Where the debtor who has committed an act of bankruptcy is ordinarily resident in Australia the court may make a sequestration order against the estate of the debtor [51].  The first requirement to found that jurisdiction is that the debtor has committed an act of bankruptcy [52]. The second necessary fact is that the debtor comes within one of the descriptions and section 43(1) (b) of the Bankruptcy Act 1966 (the “Act”).

The Court found that whilst the debt need not be the same debt as was relied upon to the act of bankruptcy it must be a debt which existed at the time of the act of bankruptcy [63]. The debt must also be a debt for liquidated sum payable immediately or at a certain future time [65]Section 52 (1) requires the creditor by affidavit or viva voce evidence of the matters stated in the petition. That requires proof that an act of bankruptcy occurred as alleged in the proof of debts relied upon in the creditors petition and they can only be those that existed at the time of the act of bankruptcy occurred and when the creditors petition was presented [77]. The creditor must also prove that the debts on which the petitioning creditors rely is or are still owing [79].

The Court found that at the time a hearing of creditor’s petition the debt which was created by the judgement of the Supreme Court of Queensland and relied upon in the act of bankruptcy and in the petition no longer existed [91]. Phoenix could not rely upon it therefore could not satisfy section 52(1)(a) of the Act. Phoenix could not have relied any judgement debt in the form of a costs order.  That order only came into existence on 18 May 2012. Further that order in any event was not a debt for liquidated sum [94] and the debt could not become a liquidated sum until the procedures had been finalised and the registrar had made an order in the assessors certificate [94].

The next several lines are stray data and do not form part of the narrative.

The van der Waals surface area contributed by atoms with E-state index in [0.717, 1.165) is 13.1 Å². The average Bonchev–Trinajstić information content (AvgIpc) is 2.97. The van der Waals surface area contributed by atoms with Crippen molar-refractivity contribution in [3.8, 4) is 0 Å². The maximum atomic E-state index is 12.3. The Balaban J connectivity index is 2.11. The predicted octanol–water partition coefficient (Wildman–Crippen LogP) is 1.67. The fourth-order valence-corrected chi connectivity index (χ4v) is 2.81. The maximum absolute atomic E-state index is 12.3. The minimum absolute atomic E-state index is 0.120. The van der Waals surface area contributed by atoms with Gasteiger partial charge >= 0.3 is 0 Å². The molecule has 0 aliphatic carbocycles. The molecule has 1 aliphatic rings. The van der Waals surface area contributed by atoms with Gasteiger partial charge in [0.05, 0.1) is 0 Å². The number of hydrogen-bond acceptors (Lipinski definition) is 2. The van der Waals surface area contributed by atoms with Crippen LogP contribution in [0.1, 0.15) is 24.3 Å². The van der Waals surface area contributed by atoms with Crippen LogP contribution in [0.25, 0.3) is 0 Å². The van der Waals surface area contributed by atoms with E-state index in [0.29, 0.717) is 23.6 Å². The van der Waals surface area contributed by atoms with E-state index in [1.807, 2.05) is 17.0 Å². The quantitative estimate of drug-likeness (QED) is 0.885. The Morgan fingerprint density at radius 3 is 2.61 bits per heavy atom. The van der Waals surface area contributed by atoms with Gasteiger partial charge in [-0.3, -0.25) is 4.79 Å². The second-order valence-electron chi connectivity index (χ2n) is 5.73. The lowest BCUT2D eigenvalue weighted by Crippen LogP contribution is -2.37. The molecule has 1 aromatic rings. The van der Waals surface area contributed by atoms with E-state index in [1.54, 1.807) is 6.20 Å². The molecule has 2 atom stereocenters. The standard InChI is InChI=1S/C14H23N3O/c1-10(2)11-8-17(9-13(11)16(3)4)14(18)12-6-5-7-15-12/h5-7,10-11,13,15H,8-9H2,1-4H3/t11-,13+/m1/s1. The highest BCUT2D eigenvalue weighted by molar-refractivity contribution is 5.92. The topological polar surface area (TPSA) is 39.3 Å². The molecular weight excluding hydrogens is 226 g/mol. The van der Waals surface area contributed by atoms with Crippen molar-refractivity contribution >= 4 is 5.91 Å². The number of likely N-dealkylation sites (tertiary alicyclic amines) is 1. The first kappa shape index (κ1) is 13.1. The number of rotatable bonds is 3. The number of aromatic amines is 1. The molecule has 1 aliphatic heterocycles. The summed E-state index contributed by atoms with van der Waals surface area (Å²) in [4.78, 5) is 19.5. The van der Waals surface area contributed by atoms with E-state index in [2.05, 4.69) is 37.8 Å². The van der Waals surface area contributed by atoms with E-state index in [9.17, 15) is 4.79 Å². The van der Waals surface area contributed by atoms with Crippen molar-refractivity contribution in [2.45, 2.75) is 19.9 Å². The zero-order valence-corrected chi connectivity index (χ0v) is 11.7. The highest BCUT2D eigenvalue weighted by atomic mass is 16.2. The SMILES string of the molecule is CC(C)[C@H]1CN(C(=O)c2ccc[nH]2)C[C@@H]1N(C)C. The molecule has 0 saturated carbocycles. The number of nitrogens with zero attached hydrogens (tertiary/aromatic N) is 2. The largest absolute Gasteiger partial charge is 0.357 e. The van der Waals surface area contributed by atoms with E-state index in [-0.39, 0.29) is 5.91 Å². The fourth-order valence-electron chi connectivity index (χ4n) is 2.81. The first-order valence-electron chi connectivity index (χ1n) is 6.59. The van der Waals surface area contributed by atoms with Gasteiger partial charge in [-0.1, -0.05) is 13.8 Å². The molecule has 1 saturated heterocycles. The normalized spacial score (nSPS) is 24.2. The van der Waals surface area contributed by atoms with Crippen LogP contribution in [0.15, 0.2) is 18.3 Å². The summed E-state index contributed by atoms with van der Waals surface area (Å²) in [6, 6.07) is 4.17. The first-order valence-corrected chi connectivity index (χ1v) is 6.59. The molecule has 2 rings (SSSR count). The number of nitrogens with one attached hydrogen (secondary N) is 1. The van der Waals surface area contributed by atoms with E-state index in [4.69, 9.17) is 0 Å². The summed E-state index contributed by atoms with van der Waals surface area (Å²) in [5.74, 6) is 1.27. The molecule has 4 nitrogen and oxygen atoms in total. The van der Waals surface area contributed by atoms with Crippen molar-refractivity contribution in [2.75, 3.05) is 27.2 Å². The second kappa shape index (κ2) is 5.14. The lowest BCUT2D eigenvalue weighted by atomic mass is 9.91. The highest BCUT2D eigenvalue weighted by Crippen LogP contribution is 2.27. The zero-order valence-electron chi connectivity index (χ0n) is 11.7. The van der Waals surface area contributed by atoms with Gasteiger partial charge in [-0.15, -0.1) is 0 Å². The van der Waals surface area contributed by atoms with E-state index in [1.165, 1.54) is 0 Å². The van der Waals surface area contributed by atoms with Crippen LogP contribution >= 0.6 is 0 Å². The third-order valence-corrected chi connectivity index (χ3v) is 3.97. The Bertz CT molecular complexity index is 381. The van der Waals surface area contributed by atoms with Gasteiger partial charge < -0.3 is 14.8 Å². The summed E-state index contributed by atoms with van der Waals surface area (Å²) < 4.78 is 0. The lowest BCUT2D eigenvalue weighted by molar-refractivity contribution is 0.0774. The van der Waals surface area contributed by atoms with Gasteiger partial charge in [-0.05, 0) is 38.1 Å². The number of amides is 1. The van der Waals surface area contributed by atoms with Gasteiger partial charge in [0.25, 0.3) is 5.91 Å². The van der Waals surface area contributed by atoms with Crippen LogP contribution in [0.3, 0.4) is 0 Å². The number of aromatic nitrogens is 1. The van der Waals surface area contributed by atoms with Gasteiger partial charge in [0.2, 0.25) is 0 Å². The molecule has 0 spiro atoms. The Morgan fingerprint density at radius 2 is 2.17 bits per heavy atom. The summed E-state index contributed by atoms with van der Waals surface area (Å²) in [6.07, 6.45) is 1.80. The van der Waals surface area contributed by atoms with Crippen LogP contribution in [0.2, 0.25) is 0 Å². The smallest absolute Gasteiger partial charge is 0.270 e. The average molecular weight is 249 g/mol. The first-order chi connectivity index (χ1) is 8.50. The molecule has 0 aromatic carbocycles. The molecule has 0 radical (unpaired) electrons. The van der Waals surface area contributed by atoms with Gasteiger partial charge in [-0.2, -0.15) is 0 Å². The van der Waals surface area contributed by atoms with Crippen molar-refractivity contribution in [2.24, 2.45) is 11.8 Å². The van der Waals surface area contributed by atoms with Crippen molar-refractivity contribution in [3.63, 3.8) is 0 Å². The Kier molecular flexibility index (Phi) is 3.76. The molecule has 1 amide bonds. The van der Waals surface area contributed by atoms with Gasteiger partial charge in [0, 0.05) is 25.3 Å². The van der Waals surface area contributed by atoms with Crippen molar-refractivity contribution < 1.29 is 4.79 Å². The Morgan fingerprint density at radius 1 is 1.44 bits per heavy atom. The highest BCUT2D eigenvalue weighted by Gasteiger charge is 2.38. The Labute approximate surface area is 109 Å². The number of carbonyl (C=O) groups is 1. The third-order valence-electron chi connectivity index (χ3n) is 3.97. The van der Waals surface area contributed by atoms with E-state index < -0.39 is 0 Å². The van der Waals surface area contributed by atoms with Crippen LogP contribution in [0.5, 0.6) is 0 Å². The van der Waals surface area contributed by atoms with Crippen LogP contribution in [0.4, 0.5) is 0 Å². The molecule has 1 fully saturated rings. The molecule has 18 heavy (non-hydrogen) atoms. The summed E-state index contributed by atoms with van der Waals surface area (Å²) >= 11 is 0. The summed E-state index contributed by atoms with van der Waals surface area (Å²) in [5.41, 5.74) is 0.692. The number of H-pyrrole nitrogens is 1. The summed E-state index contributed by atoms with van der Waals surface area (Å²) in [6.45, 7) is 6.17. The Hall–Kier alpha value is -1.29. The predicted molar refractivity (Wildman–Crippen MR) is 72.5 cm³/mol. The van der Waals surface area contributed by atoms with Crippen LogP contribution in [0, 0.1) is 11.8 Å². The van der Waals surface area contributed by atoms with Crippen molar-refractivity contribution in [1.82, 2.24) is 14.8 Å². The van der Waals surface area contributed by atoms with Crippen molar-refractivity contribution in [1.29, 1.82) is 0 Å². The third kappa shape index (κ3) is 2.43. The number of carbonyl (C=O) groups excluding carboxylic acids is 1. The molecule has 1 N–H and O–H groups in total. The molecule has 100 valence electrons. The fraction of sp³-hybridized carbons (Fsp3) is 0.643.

The Court rejected Phoenix’s submission that it had not engaged a costs consultant because the McCracken was insolvent and it would not have recovered the costs of the assessment and McCracken could have required Phoenix to assess the costs. Their Honours also rejected Phoenix’s  submission that an approved costs assessor had provided opinion that the costs could have been assessed at about $400,000 which could be relied upon [96].  As such no sequestration order could have been made because it is a prerequisite for the making of such an order that at the time of the orders made the creditor is able to provide a liquidated sum in excess of $5000 (section 41 (1) (b) (i)).

Issue

That bankruptcy notices and creditor petitions are technical documents which must comply with the Act is trite  This decision highlights the great care in determining what is the debt upon which a notice or petition applies and what act of bankruptcy is relied upon.  The fact situation in this case is unusual but highlights the need to always refer back to the legislation to determine whether the creditor’s position changed vis a vis the debtor.  Phoenix found itself without a judgement debt and while it had obtained a costs order its favour it had not assessed that order so that it could be calculated and a certificate issued for liquidated sum. Notwithstanding that, it pressed on with and the court found the fatal flaws in the petition.  Lander J’s decision will be quite influential as he  undertook a very detailed and useful analysis of the operation of bankruptcy notices and creditors petition.